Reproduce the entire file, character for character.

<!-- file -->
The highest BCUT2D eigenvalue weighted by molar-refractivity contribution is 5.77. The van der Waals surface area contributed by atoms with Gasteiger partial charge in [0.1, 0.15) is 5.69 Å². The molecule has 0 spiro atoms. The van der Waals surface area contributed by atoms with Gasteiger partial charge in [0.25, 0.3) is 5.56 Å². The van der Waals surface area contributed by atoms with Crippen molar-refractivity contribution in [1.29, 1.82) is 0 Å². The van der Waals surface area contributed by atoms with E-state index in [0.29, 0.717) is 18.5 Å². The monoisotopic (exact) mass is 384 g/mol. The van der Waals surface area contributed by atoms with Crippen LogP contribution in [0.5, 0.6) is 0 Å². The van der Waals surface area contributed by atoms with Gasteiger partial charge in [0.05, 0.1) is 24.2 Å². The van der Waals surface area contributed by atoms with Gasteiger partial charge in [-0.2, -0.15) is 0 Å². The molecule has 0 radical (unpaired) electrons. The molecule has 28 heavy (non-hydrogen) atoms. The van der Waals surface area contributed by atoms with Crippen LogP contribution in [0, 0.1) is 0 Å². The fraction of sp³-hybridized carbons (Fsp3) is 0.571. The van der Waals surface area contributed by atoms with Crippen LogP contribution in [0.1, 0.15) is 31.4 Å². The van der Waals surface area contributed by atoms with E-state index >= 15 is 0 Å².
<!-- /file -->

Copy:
The highest BCUT2D eigenvalue weighted by molar-refractivity contribution is 5.77. The van der Waals surface area contributed by atoms with Gasteiger partial charge in [0.1, 0.15) is 5.69 Å². The molecule has 0 spiro atoms. The van der Waals surface area contributed by atoms with Gasteiger partial charge in [0.25, 0.3) is 5.56 Å². The van der Waals surface area contributed by atoms with Crippen molar-refractivity contribution in [1.29, 1.82) is 0 Å². The van der Waals surface area contributed by atoms with E-state index in [0.29, 0.717) is 18.5 Å². The monoisotopic (exact) mass is 384 g/mol. The van der Waals surface area contributed by atoms with Crippen LogP contribution in [0.5, 0.6) is 0 Å². The van der Waals surface area contributed by atoms with Gasteiger partial charge in [0.05, 0.1) is 24.2 Å². The van der Waals surface area contributed by atoms with Gasteiger partial charge in [-0.2, -0.15) is 0 Å². The molecule has 0 radical (unpaired) electrons. The molecule has 28 heavy (non-hydrogen) atoms. The van der Waals surface area contributed by atoms with Crippen LogP contribution in [0, 0.1) is 0 Å². The fraction of sp³-hybridized carbons (Fsp3) is 0.571. The van der Waals surface area contributed by atoms with Crippen LogP contribution in [0.1, 0.15) is 31.4 Å². The van der Waals surface area contributed by atoms with E-state index >= 15 is 0 Å².